This story takes us back to 1962. The watch-makers of Hyderabad were faced with a quandary -a major one at that- one which began with an invitation to repair the 150-year grand old British clock of the famed Charminar monument set on the east bank of the Musi river in the erstwhile Nawabi city of the south.
Often referred to as the ‘Arc de Triomphe’ of the East, the Charminar –which was built by Quli Qutub Shah in 1591- derives its name from the four minarets (towers) gracing its four corners.
Each of its four arches displays a clock which was added to its structure in 1889.
So coming back to the issue at hand, the problem arose as none of the spare parts were available, as apparently all of them were stolen from the monument which was easily accessible to one and all.
Not surprisingly, even the best of the Hyderabadi watch-makers would not dare to even take a go at the repair-work for lack of spare parts that were so difficult to procure from elsewhere.
"Most of them were willing to try their hand at fixing a couple of them and not all four. That’s when my father Rasool Khan came forward and took up the challenge. Since then he is the custodian of all repair and maintenance work related to all the four clocks of Charminar," says 66-year-old Sikander Khan with a note of pride in his voice.
Sikander who has been in this profession for the last 53 years adds: “My grandfather Wahid Khan started the 'Wahid Watch Company' in 1942 and I am the third generation to take forward the family business. My son too had learnt the trade but since his interest lay in software engineering, he is now settled in the US."
Sikander Khan at Wahid watch Co
This 150-year-old British clock which now adorns the Charminar was brought to Hyderabad from London during the reign of the sixth Nizam of Hyderabad -Mir Mehbood Ali Khan.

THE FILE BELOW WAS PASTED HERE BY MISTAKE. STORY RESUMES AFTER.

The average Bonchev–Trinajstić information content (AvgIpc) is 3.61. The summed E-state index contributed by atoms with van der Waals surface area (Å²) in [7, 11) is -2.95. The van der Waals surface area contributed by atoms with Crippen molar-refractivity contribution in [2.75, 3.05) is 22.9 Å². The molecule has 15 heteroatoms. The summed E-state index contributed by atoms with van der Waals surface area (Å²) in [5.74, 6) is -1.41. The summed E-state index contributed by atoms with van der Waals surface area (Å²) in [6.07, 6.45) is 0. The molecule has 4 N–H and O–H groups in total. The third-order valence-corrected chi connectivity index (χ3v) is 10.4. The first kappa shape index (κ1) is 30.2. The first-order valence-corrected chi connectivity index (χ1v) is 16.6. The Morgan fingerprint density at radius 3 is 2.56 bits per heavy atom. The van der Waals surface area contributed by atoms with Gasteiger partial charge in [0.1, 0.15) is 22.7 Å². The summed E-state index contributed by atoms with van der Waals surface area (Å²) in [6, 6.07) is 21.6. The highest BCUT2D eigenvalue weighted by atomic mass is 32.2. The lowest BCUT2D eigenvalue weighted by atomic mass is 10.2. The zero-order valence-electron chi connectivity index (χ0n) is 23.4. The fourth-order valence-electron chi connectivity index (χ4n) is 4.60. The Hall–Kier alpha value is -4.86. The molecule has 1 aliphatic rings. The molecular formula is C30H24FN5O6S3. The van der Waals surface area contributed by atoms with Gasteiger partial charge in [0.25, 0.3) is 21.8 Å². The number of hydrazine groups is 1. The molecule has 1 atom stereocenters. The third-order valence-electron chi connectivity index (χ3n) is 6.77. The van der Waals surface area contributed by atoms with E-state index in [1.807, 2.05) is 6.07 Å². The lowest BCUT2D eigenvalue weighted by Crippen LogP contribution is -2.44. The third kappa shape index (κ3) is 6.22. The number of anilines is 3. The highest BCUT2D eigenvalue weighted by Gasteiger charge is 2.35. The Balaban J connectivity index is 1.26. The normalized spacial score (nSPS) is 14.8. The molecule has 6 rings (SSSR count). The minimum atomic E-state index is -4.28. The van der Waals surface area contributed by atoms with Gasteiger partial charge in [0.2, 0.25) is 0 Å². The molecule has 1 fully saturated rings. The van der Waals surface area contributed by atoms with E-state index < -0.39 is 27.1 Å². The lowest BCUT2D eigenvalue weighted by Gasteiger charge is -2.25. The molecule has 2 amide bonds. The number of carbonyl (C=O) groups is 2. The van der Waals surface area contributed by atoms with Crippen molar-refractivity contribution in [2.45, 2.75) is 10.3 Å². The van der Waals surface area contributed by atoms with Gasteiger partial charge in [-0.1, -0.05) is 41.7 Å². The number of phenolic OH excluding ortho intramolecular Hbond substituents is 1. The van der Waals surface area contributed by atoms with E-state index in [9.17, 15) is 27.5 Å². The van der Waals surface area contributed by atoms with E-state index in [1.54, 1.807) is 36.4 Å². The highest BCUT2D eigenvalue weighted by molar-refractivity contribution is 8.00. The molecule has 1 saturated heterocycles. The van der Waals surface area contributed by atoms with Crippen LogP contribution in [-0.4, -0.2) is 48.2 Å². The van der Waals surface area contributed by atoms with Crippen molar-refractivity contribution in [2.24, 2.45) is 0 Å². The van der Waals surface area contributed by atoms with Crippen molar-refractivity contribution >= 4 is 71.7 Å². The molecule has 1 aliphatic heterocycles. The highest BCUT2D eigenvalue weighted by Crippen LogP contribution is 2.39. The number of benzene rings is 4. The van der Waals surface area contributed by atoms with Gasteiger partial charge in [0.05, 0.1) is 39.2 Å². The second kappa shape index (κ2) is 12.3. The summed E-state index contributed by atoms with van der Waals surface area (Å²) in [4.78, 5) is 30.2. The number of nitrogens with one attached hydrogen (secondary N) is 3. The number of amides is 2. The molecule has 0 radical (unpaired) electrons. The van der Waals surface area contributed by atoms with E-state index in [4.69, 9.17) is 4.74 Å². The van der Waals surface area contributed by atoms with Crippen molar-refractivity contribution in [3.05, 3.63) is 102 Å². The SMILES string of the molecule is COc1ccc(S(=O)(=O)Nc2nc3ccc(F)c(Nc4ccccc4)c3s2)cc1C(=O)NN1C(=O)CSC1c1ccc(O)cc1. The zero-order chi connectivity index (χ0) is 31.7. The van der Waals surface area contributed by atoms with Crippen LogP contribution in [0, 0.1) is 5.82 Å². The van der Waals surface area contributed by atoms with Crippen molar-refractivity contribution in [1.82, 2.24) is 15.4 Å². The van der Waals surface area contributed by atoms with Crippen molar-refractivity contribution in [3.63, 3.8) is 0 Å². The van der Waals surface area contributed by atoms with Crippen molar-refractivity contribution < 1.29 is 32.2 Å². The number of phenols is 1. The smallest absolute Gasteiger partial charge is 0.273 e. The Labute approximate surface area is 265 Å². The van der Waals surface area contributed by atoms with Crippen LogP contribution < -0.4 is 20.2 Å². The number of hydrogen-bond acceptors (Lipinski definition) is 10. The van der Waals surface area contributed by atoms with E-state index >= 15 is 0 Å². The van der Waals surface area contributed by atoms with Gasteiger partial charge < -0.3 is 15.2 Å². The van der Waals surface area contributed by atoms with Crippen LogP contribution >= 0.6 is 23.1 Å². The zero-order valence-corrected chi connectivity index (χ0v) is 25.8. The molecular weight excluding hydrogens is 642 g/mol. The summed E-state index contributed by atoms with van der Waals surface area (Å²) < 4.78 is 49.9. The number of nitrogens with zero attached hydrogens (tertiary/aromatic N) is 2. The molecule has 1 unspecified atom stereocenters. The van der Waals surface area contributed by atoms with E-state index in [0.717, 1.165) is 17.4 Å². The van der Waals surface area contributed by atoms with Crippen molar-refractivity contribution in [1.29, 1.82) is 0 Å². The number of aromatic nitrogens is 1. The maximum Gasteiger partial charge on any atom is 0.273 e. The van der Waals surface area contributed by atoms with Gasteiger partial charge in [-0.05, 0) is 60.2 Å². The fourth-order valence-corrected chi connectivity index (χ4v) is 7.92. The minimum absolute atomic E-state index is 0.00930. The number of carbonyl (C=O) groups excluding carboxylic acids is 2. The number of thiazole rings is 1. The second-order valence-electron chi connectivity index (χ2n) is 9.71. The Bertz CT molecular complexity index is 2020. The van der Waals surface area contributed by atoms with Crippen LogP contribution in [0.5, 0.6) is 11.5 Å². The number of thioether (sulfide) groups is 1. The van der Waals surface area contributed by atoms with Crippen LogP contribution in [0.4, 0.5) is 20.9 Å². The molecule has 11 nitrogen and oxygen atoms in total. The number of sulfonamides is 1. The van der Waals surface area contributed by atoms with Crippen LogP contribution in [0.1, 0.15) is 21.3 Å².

After the rule of the Nizams ended in 1947, all the four clocks stopped ticking as there were none to take care of its daily maintenance.
"The spare parts of the British clock which were stolen had been made of bronze. These were stolen due to sheer negligence by the authorities. My father then crafted each of the missing spares by hand with an assurance of a three-year guarantee, but these are yet to give way,” shares Sikander with a twinkle in his eyes.
The regular patrons of his shop vouch for its lasting service. 45-year-old Mohsin Ahmed Amshan a resident of the old city had this to say to The News Minute: ''I am a regular customer at Wahid Watches. This is one of the most popular watch/clock shops in Laad Bazar. They had taken on the responsibility of the Charminar Clock years ago and are till date executing the same with precision.”
Sikander however is a tad worried about the fast decline in sale of watches and clocks on the whole: "Around 50 years ago, when people didn't have the wherewithal to afford clocks at home, clock towers were the ones they depended on to keep a tab on time. But with the advent of smartphones, people have now stopped using even wrist-watches. This is a huge blow to our business. No doubt within the next ten years, all watch/clock shops will completely vanish."
Sikander Khan with one of the old alarm clock at Wahid Watch Co
The 'Wahid Watch Co' also boasts of repairing the clock at the Salar Jung Museum. His excitement for all to behold, Sikander elaborates: “There were around 352 spare parts for the Salar Jung clock and it was really difficult to remember where each part went. So I called a videographer to take shots of each part to help me identify and fix all the 352 parts, leaving no scope for error. I was given a five-day deadline to fix it. And I succeeded.”
In recognition of this family’s professional expertise, the eighth Nizam of Hyderabad Mukram Jahan Bahadur had even gone to the extent of bestowing a certificate to Sikander Khan's father which stated: “Rasool Khan is my personal and best watchmaker.”
Royal praise indeed!
"I do hope this legacy goes on. At least till I’m here, we’ll manage. All my children are settled abroad, so I don’t think they’d be interested in taking up the family business. And what with mobile phones and all, will people even know of these time-keeping machines?" rues Khan.
“The day is not far when people will prefer use-and-throw watches. Professional watch-makers like us will then only be remembered through this antique Charminar clock which we nurtured through all these years,” Sikander signs off.